Tuesday, December 4, 2018

Controlling for IQ, Does Higher Education Send a Negative Signal?

In validation studies, when controlled for IQ, years of education have a dampening effect on employee performance criteria, such as supervisory ratings.  What has occurred with American colleges in recent years--the dumbing down of and politicization of the social sciences and humanities, the increasing emphasis on identity politics, claims of microaggessions, demands for safety blankets and safe spaces, student violence, Antifa, and the linkage of higher education with terrorism--may be increasingly offsetting the traditional signaling value of higher education. College degrees may be a worse predictor of job performance and a worse signal to employers than a two dollar IQ test.  Employers may be beginning to favor high-IQ job applicants without college degrees to applicants with degrees, especially if the degrees are in politicized fields like gender studies.

One of the chief impediments to understanding the effects of education is the traditional research approach of combining all majors into a single variable called "education." In fact, gender studies education has zero to do with mathematics education.  One is political, the other is intellectually demanding.  Saying that students who have been exposed to four years of gender studies education have had an experience equal to students who have studied mathematics or engineering is incorrect.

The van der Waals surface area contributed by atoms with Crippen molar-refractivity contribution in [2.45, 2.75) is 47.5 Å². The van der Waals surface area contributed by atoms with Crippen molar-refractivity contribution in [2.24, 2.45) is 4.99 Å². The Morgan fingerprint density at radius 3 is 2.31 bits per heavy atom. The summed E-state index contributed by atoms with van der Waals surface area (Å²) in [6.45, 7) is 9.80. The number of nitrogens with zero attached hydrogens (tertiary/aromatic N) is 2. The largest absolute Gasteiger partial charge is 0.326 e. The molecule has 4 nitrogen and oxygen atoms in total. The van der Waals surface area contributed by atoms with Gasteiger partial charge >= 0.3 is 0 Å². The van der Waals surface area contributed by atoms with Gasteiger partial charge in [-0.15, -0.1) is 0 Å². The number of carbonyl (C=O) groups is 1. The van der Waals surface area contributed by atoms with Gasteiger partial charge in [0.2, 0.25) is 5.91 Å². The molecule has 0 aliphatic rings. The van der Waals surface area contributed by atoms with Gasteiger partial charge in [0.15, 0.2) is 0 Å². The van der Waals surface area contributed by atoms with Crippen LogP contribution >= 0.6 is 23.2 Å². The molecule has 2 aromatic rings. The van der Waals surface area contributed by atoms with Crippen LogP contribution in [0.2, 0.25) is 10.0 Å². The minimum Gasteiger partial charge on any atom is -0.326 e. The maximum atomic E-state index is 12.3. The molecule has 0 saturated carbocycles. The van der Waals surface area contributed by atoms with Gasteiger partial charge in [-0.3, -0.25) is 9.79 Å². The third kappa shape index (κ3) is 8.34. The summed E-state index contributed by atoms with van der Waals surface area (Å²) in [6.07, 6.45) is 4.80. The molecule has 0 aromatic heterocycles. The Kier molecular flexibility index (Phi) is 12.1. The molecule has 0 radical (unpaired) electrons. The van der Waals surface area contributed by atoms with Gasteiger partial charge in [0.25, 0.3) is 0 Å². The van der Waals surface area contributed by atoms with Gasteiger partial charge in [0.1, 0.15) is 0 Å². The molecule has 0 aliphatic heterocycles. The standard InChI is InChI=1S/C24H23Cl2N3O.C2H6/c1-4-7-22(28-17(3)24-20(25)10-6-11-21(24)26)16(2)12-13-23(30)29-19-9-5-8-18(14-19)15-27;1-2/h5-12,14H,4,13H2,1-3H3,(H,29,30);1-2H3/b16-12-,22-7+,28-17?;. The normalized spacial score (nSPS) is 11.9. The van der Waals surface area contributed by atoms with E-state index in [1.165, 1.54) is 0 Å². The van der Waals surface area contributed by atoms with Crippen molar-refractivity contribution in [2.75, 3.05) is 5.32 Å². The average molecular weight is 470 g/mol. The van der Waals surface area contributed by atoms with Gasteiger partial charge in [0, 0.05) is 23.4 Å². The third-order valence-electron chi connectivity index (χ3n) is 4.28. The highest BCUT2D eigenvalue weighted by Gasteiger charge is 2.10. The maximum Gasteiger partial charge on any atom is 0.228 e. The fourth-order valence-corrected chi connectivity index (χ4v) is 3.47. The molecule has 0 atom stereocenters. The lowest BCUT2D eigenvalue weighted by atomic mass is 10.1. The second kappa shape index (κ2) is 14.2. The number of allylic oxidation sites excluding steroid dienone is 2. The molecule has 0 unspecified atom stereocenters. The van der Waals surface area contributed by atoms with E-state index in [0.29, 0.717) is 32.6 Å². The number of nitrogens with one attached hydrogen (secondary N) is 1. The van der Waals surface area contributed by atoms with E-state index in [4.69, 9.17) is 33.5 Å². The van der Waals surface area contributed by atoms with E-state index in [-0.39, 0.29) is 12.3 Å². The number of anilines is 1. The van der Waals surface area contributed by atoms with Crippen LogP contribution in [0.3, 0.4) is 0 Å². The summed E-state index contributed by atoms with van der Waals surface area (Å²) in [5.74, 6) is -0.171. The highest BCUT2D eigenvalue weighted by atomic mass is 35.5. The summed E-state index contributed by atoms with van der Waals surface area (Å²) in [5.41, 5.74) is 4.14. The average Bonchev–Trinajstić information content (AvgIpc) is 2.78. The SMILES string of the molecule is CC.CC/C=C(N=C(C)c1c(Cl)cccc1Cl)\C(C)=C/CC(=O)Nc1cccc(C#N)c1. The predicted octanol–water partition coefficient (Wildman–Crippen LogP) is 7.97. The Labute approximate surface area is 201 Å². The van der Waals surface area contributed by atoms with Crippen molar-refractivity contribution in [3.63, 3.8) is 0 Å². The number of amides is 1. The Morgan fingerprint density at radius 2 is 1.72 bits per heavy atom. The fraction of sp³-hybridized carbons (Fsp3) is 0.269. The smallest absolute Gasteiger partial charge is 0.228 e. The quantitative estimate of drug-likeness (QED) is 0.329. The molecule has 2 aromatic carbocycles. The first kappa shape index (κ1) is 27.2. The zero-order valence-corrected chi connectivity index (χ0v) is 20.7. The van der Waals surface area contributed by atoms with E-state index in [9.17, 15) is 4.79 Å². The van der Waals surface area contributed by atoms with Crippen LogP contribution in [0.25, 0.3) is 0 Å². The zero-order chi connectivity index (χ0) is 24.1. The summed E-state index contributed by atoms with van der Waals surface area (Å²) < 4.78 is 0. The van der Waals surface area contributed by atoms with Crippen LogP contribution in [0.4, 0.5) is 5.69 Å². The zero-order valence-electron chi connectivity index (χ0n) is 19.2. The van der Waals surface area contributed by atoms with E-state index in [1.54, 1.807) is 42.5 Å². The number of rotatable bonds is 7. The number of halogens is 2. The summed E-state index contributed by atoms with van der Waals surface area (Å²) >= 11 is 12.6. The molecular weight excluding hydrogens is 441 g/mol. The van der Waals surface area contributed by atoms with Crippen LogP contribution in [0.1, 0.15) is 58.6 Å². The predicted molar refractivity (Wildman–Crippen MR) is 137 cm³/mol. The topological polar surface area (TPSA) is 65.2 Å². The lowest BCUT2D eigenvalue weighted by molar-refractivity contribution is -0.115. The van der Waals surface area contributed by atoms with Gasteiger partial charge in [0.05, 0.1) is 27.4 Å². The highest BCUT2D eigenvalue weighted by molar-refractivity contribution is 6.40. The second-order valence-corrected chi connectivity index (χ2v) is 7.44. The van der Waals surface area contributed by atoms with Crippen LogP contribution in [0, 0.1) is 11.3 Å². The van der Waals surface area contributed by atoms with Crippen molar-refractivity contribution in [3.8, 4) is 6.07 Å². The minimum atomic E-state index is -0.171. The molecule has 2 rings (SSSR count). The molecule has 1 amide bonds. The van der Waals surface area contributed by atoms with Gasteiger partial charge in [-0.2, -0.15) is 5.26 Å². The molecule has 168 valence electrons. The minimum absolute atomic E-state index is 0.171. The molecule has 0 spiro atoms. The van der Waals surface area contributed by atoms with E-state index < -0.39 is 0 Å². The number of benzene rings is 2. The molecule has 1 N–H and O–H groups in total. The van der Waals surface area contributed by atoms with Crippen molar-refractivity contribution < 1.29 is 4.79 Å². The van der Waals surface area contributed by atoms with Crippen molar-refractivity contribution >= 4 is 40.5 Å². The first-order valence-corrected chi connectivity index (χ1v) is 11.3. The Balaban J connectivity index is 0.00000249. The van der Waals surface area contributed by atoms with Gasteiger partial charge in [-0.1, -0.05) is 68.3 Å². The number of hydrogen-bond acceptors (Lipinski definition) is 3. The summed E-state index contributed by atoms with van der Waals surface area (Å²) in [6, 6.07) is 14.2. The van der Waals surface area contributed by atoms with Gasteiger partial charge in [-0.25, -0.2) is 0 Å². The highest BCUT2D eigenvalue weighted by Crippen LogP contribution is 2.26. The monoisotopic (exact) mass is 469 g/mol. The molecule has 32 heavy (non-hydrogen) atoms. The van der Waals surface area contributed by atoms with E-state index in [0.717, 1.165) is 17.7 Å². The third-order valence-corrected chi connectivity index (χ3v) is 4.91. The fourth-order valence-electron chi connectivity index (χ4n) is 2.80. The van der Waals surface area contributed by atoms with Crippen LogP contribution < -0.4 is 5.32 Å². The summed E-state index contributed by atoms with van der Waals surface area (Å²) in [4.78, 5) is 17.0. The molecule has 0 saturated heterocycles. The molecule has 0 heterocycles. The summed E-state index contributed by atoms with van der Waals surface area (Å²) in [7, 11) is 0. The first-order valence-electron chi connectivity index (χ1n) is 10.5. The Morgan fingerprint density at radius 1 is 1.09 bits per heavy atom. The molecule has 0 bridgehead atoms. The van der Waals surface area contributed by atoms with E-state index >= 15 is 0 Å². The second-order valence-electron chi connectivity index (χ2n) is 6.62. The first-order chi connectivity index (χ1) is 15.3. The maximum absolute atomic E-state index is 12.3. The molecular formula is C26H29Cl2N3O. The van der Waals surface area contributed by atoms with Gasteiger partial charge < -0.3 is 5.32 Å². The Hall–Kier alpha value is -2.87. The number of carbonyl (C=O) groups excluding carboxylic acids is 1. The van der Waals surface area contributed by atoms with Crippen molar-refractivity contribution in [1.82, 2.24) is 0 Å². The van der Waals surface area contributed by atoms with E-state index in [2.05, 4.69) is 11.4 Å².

The traditional debate between human capital and signaling theories of education can likely be resolved by disambiguating different fields of study.  The high-wage fields like engineering, science, and mathematics probably do provide human capital.  The low-wage fields like politicized humanities and social sciences, and especially the studies fields, likely provide no human capital. What may be occurring is that the zero-added-human capital fields like gender studies have reduced the signaling effect of education to zero, and the chief reason for returns to education is the human capital effects in the rigorous fields.

An Extra Credit Class Assignment

I gave the following extra credit assignment to my classes.  I wonder whether Antifa, dumbed-down studies majors at universities around the country, Antifa's dumbed-down studies professors, and the dumbed-down New York news media will demand that I be fired for saying that socialism doesn't work. 

Dear Class: